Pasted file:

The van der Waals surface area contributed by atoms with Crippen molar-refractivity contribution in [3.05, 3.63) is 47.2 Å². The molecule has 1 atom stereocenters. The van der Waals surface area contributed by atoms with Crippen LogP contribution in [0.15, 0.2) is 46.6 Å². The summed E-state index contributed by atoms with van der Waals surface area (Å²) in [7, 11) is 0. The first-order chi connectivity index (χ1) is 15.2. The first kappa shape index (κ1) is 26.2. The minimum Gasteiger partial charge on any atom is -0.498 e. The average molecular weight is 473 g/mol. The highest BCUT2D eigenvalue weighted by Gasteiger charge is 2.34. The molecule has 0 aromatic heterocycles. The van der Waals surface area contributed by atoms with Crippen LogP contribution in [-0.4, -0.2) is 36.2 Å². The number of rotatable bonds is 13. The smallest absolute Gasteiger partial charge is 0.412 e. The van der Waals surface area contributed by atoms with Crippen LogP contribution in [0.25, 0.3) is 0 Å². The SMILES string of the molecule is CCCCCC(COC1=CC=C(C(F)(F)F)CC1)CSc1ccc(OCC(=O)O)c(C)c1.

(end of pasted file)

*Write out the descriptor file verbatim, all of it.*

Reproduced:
The van der Waals surface area contributed by atoms with Crippen molar-refractivity contribution in [3.05, 3.63) is 47.2 Å². The molecule has 1 atom stereocenters. The van der Waals surface area contributed by atoms with Crippen LogP contribution in [0.15, 0.2) is 46.6 Å². The summed E-state index contributed by atoms with van der Waals surface area (Å²) in [7, 11) is 0. The first-order chi connectivity index (χ1) is 15.2. The first kappa shape index (κ1) is 26.2. The minimum Gasteiger partial charge on any atom is -0.498 e. The average molecular weight is 473 g/mol. The highest BCUT2D eigenvalue weighted by Gasteiger charge is 2.34. The molecule has 0 aromatic heterocycles. The van der Waals surface area contributed by atoms with Crippen LogP contribution in [-0.4, -0.2) is 36.2 Å². The number of rotatable bonds is 13. The smallest absolute Gasteiger partial charge is 0.412 e. The van der Waals surface area contributed by atoms with Crippen LogP contribution in [0.25, 0.3) is 0 Å². The SMILES string of the molecule is CCCCCC(COC1=CC=C(C(F)(F)F)CC1)CSc1ccc(OCC(=O)O)c(C)c1.